There were a number of questions and emails about the pamphlet’s recommendation not to add coffee grounds to your worm bin. Why might coffee grounds not be good for worms? Chalker-Scott cites a study, “Evaluation of three composting systems for the management of spent coffee grounds” that looked at using worms to compost coffee waste. The study showed high worm fatality in spent coffee grounds due, the authors speculate, to the acidic pH of coffee and harmful organic compounds. The addition of cardboard reduced fatality. They go on to suggest pre-composting coffee grounds for three weeks before adding to a vermicomposting bin.

It should be noted that the study was looking at worm bins where the feedstock was entirely made up of spent coffee grounds. Adding a few coffee grounds to a home bin made up of a diversity of feedstocks is probably not going to kill the worms.

But, in a discussion thread on the Garden Professor’s Facebook group speculating about what percentage of coffee grounds would be safe to use, I found myself agreeing with Raymond Eckhart who says,

In the absence of peer reviewed literature as to what percentage is acceptable, the cautious approach is to avoid it altogether, is my takeaway. If and when someone studies the issue to determine a safe percentage, it would be unwise to recommend the practice, given the results of the referenced paper.

Coffee grounds also form large anaerobic clumps worms don’t like. Clearly, they prefer vegetable scraps and large amounts of fluffy carbon material like cardboard and wood shavings.

Now wouldn’t it be great if Elon Musk would fund local Extension Service home gardening research rather than trying to figure out ways to blast rich people into space? We need definitive worm bin advice!

Islamic Geometric Patterns

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I’m making an effort (not always successful) to avoid falling down the Google/Facebook/Youtube hole vortex in the evening. The siren song of internet distraction rarely leads anywhere useful and I’ve never regretted turning the damn thing off and taking up pencil and paper.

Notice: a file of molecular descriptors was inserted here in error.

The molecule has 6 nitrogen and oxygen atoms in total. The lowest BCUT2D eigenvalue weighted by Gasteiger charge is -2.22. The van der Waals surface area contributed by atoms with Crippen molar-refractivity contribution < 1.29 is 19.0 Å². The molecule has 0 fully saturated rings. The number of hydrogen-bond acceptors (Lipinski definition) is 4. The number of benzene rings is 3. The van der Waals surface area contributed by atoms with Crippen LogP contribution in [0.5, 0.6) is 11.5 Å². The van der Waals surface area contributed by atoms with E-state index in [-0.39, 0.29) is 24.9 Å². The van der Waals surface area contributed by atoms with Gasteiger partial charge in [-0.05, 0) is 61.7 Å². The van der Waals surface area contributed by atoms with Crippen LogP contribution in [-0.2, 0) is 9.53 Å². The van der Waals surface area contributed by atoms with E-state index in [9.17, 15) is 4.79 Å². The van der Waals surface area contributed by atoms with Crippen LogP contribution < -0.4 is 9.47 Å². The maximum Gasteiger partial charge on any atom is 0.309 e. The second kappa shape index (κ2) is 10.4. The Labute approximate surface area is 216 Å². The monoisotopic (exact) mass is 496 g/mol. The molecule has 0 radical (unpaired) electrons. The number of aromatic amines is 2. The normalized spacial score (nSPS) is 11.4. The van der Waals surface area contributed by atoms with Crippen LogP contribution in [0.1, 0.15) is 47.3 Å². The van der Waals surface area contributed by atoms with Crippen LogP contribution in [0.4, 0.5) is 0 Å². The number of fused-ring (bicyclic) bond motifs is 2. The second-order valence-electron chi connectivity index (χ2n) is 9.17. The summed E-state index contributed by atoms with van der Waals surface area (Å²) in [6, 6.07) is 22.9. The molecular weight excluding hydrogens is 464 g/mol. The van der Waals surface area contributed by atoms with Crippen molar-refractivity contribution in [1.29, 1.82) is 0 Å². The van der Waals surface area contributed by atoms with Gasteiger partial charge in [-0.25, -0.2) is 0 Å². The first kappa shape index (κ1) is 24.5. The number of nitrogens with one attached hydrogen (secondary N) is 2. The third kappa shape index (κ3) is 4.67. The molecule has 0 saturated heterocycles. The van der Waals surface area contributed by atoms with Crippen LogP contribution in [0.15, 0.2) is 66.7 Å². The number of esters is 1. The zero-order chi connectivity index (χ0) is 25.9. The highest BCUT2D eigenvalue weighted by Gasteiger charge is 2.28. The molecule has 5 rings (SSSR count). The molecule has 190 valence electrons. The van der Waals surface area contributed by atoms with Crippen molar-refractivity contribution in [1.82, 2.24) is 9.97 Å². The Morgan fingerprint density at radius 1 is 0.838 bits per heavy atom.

Through some library serendipity, I discovered Islamic Geometric Patterns by Eric Broug. It’s a book of step by step drawing instructions. All you need is a ruler, compass, pencil and pen. While the geometry behind theses patterns is enormously sophisticated, actually drawing out the shapes is surprisingly easy and relaxing. It’s also a fun and painless lesson in geometry, especially for those of us not inclined towards math.

The first chapter breaks down the basis of all the patterns–squares, hexagons and pentagons–and how to generate these shapes with just a compass and ruler. Here’s the square and hexagon:

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Starting with these basic shapes, you then do further subdivisions. Once the pattern is penciled out you start using ink to make the final design. Add color and texture and these basic patterns can become enormously complex, what David Wade calls “windows into the infinite”:

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So what can you do with this arcane exercise in geometry? Just look at some of the amazing things Broug has done with these patterns on his website. I’m particularly fond of simple applications for patterns such as the way he painted his garage door. If only my school geometry was as much fun as spending an evening drawing these patterns.

Weekend Tweets: Poppies, Insane Comics and Black Metal Cats